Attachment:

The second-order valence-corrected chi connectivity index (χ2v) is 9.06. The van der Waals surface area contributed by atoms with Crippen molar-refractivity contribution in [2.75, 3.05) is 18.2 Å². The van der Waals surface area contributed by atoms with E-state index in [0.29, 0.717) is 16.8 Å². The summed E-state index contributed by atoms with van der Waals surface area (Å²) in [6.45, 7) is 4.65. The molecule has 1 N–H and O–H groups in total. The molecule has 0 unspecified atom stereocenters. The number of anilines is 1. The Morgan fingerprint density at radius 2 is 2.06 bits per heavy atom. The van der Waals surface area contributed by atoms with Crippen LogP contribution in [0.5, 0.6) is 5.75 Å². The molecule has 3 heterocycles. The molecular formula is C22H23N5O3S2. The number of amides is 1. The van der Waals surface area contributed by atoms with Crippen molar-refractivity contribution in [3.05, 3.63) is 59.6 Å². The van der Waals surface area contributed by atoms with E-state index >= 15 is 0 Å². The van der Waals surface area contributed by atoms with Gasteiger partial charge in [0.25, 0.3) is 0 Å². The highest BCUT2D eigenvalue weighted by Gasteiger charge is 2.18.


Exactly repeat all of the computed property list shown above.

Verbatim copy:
The second-order valence-corrected chi connectivity index (χ2v) is 9.06. The van der Waals surface area contributed by atoms with Crippen molar-refractivity contribution in [2.75, 3.05) is 18.2 Å². The van der Waals surface area contributed by atoms with E-state index in [0.29, 0.717) is 16.8 Å². The summed E-state index contributed by atoms with van der Waals surface area (Å²) in [6.45, 7) is 4.65. The molecule has 1 N–H and O–H groups in total. The molecule has 0 unspecified atom stereocenters. The number of anilines is 1. The Morgan fingerprint density at radius 2 is 2.06 bits per heavy atom. The van der Waals surface area contributed by atoms with Crippen LogP contribution in [0.5, 0.6) is 5.75 Å². The molecule has 3 heterocycles. The molecular formula is C22H23N5O3S2. The number of amides is 1. The van der Waals surface area contributed by atoms with Crippen molar-refractivity contribution in [3.05, 3.63) is 59.6 Å². The van der Waals surface area contributed by atoms with E-state index >= 15 is 0 Å². The van der Waals surface area contributed by atoms with Gasteiger partial charge in [0.25, 0.3) is 0 Å². The highest BCUT2D eigenvalue weighted by Gasteiger charge is 2.18.